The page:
Is that correct?
    Last edited: Jul 30, 2015
  14. Jul 30, 2015 #13
    Let's see Derek what Bhobba thinks. I think that according to a more "many worlds" like interpretation, when the outside environment gets entangled with the cat, then a human observer also gets entangled with it. So you can say that the observer is in a state of superposition, but to each "version" of the observer, there is only one outcome and as Bohbba said the cat assumes a definite macroscopic state. The picture I proposed, was as the original poster did, to think of the box as isolating the inside of the box from the outside to prevent entanglement with the outside environment and with the observer. I was under the impression that in those circumstances, even other interpretations besides "many worlds" might see the cat as in a state of superposition. But this would be a superposition different from the one we are used to in quantum mechanics as it would not show any interference effects when measured. If we don't want to call it a superposition, we could always call it "indefiniteness". But for Bhbba, if I interpret him correctly, that's not the case and even if the inside of the box is isolated from the outside, as soon as the quantum system makes contact with the macroscopic instrument and we wait a little for the poison vial to break, the quantum system, the instrument and the cat assume a definite state. Well, I understand, the cat according to this view is always in a definite state because it is a macroscopic object. My view is different as you can see.
    Last edited: Jul 30, 2015
  15. Jul 30, 2015 #14
    Feeble, In my opinion your conclusion is correct if (as you said) we accept Bhobbas' assertion.
  16. Jul 30, 2015 #15


    Staff: Mentor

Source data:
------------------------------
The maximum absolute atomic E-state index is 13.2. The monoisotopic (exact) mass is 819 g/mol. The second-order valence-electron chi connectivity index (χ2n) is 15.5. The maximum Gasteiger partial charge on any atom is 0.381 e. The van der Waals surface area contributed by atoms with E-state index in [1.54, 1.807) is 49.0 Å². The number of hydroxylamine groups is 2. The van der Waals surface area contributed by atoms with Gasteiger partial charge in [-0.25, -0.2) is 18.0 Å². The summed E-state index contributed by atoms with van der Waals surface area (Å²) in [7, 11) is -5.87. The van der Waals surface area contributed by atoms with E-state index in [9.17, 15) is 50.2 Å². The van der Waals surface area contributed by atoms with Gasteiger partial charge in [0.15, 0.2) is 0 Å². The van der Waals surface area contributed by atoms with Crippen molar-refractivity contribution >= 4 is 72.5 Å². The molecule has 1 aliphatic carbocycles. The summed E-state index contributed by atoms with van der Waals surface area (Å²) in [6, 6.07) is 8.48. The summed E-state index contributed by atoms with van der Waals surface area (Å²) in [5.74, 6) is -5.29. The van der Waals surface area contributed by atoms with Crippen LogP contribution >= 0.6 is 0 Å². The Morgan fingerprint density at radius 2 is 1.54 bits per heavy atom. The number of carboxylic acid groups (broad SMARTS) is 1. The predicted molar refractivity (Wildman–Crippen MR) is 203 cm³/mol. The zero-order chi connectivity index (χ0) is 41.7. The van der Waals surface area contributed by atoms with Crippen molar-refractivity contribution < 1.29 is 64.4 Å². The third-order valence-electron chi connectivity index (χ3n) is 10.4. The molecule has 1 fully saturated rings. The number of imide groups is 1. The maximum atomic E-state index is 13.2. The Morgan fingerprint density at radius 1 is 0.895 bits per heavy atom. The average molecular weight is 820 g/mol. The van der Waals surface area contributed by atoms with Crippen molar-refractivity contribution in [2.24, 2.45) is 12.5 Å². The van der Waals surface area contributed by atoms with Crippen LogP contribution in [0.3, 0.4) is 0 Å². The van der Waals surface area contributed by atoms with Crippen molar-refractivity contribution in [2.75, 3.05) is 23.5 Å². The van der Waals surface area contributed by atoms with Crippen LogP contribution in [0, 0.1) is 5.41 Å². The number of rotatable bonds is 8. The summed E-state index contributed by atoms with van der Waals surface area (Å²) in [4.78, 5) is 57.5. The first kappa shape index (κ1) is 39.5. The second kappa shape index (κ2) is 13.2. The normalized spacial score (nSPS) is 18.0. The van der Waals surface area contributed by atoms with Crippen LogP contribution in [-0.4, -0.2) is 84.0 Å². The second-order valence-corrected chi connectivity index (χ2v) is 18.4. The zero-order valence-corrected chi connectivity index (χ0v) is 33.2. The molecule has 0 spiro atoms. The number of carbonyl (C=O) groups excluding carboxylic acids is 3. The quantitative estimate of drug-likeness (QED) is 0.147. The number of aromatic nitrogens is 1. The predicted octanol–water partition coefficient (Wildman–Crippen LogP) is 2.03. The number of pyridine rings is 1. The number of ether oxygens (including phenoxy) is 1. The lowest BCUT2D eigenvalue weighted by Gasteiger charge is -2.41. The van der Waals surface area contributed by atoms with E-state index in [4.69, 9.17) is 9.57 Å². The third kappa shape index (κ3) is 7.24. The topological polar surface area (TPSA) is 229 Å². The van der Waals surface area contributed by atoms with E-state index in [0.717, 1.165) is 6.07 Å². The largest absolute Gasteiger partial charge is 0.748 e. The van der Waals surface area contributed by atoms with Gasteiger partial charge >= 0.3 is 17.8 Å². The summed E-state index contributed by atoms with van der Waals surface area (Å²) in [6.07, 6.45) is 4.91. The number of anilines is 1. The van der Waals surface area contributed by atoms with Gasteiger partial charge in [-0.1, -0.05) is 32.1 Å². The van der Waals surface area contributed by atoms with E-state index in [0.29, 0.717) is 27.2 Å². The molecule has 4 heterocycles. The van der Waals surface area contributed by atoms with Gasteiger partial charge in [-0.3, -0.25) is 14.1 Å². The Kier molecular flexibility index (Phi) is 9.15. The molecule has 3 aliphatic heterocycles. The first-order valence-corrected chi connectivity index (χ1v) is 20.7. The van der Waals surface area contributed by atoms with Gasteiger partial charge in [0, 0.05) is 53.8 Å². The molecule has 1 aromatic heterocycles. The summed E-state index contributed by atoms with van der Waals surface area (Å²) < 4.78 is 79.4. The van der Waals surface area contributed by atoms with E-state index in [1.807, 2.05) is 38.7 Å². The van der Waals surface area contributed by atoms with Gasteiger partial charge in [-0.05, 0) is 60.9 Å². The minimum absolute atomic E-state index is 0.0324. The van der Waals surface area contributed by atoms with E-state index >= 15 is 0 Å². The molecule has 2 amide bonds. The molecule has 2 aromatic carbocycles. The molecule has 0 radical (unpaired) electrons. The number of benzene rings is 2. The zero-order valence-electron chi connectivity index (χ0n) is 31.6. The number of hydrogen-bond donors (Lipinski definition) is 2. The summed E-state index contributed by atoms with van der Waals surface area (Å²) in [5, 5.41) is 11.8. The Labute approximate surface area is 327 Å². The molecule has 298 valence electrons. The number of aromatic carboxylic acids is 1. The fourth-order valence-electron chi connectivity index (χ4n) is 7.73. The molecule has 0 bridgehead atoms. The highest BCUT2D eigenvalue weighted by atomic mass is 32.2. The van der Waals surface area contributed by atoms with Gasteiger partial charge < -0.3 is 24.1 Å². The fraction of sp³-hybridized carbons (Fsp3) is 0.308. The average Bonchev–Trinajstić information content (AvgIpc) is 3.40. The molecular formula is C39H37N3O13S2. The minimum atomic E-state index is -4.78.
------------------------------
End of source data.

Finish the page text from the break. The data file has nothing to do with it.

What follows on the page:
I am saying the ignorance is in how an improper mixed state becomes a proper one. Here is the detail:

    Look up the ignorance interpretation in the above.

    The observation occurs at the particle detector. Everything is common-sense classical from that point on. Opening or closing the lid makes no difference to anything. Decoherence breaks the von-neumann chain by placing the cut at the earliest point decoherence occurs which in Schroedinger's cat is at the particle detector.

    Last edited: Jul 30, 2015
  17. Jul 30, 2015 #16


    Staff: Mentor

    You are talking about Zurecks Quantum Darwinism. I am talking about the ignorance ensemble interpretation which is much simpler. The mystery occurs at the earliest point decoerence happens - which is at the particle detector. Everything is classical from that point on.

  18. Jul 30, 2015 #17


    Staff: Mentor


    The trouble is the answer is technical and cant be explained in lay terms. You simply have to accept that this weird thing known as a superposition gets converted into this less weird thing called a mixed state by decoherence.

  19. Jul 31, 2015 #18
    Is my mistake in the "proper" designation after decoherence?
  20. Jul 31, 2015 #19


    Staff: Mentor

    Yes - its interpreted as a proper mixed state - its really a improper one.

  21. Jul 31, 2015 #20
    That's what I thought... and that's where my cognitive wheels grind to a halt. >_<

    I have a rough idea that it has something to do with diagonalizing through density matrices of potential quantum states... none of which I understand.

    But, my primary question is this... Does the "improper" mixed state imply that it's not arrived at by an ACTUAL quantum state "collapse" (assuming that such a thing really occurs)?